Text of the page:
Lymphedema, or lymphatic edema, refers to increased volume of body segments due to localized or extensive lymphatic system disturbances that cause decreased lymph transport, without regard to the primary cause. Characteristically, chronic lymph stasis promotes both fluid accumulation and tissue changes. Defective uptake of large molecules retains water within the interstitial space and, over time, lymph stasis leads to progressive tissue changes, characterized by abnormal growth of subcutaneous tissue and intercellular matrix, and increased skin thickness. It is noteworthy that, beyond tissue fluid control, lymphatics play other important roles in tissue homeostasis, which makes lymphedema unique and far more complex than edema caused by other vascular or systemic factors.
These keywords were added by machine and not by the authors. This process is experimental and the keywords may be updated as the learning algorithm improves.
This is a preview of subscription content, log in to check access.
International Society of Lymphology. The diagnosis and treatment of peripheral lymphedema. Lymphology. 2009;42:51-60.Google Scholar
Olszewski WL, Engeset A, Romaniuk A, Grzelak I, Ziolkowska A. Immune cells in peripheral lymph and skin of patients with obstructive lymphedema. Lymphology. 1990;23:23-33.PubMedGoogle Scholar
Ruocco V, Brunetti G, Puca RV, Ruocco E. The immunocompromised district: a unifying concept for lymphoedematous, herpes-infected and otherwise damaged sites. J Eur Acad Dermatol Venereol. 2009;23:1364-1373.PubMedCrossRefGoogle Scholar
Tassenoy A, Vermeiren K, van der Veen P, et al. Demonstration of tissue alterations by ultrasonography, magnetic resonance imaging and spectroscopy, and histology in breast cancer patients without lymphedema after axillary node dissection. Lymphology. 2006;39:118-126.PubMedGoogle Scholar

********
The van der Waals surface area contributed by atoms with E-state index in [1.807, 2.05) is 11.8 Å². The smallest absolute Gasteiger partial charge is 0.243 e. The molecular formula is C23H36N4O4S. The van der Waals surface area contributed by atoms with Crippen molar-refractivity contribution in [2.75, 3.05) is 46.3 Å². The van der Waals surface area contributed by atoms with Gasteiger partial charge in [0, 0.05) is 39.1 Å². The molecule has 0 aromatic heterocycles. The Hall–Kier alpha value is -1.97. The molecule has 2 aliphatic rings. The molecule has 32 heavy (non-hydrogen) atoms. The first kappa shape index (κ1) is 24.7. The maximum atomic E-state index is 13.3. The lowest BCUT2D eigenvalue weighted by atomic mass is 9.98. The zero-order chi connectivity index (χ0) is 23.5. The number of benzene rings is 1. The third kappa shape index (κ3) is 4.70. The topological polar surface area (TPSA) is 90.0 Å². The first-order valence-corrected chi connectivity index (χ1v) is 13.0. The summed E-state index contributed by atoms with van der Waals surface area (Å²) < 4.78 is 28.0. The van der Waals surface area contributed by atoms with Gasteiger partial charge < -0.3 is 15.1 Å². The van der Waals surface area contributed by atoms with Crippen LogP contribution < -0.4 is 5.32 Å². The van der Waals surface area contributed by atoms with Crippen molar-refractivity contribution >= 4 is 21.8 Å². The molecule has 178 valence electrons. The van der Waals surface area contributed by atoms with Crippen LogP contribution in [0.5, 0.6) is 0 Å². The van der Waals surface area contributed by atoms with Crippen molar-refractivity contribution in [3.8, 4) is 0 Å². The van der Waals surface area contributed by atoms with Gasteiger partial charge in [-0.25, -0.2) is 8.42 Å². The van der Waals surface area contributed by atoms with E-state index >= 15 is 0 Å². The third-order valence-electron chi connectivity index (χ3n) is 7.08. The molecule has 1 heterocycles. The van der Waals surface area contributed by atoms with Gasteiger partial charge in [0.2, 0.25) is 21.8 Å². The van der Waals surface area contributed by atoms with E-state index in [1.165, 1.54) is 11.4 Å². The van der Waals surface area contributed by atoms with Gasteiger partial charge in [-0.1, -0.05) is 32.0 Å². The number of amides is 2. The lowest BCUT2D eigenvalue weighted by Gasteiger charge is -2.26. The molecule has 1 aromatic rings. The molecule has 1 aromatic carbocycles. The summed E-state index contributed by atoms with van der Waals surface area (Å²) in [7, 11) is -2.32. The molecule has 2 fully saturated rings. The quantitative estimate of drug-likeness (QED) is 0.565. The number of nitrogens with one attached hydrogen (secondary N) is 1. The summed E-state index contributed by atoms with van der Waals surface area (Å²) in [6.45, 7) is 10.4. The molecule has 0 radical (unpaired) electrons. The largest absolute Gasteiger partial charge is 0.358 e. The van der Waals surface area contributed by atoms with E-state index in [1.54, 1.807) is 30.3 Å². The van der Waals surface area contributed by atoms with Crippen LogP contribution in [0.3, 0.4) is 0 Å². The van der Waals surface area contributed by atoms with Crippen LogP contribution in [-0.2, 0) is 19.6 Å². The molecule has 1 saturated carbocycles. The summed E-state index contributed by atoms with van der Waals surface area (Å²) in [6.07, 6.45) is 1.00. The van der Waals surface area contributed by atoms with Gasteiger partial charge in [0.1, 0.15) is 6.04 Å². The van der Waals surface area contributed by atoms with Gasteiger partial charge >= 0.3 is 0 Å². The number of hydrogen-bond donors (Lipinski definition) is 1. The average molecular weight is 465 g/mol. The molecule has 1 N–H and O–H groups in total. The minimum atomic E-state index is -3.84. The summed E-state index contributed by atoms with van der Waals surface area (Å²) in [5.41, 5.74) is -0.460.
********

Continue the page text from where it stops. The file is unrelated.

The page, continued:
Brorson H, Ohlin K, Olsson G, Karlsson MK. Breast cancer-related chronic arm lymphedema is associated with excess adipose and muscle tissue. Lymphat Res Biol. 2009;7:3-10.PubMedCrossRefGoogle Scholar
Browse NL, Stewart G. Lymphoedema: pathophysiology and classification. J Cardiovasc Surg (Torino). 1985;26:91-106.Google Scholar
Lee BB, Andrade M, Piller N, et al. Consensus on primary lymphedema. Int Angiol. 2010;29(5):454-470.PubMedGoogle Scholar
Földi E, Földi M. Lymphostatic diseases. In: Földi E, Földi M, Kübik S, eds. Textbook of Lymphology. Munich: Urban & Fischer; 2003:231-319.Google Scholar
Pannier F, Hoffmann B, Stang A, Jöckel KH, Rabe E. Prevalence of Stemmer’s sign in the general population. Results from the Bonn Vein Study. Phlebologie. 2007;36:289-292.Google Scholar
Andrade M, Nishinari K, Puech-Leão P. Intertrigo in patients with lower limb lymphedema. Clinical and laboratory correlation. Rev Hosp Clin Fac Med Sao Paulo. 1998;53:3-5.PubMedGoogle Scholar
Andrade M, Lederman A, Puech-Leão P. Lymphangiosarcoma in primary lymphedema of the lower limbs. Lymphology. 2002;35(suppl):737-744.Google Scholar
Holberg CJ, Erickson RP, Bernas MJ, et al. Segregation analyses and a genome-wide linkage search confirm genetic heterogeneity and suggest oligogenic inheritance in some Milroy congenital primary lymphedema families. Am J Med Genet. 2001;98:303-312.PubMedCrossRefGoogle Scholar
Kriederman BM, Myloyde TL, Witte MH, et al. FOXC2 haploinsufficient mice are a model for human autosomal dominant lymphedema-distichiasis syndrome. Hum Mol Genet. 2003;12:1179-1185.PubMedCrossRefGoogle Scholar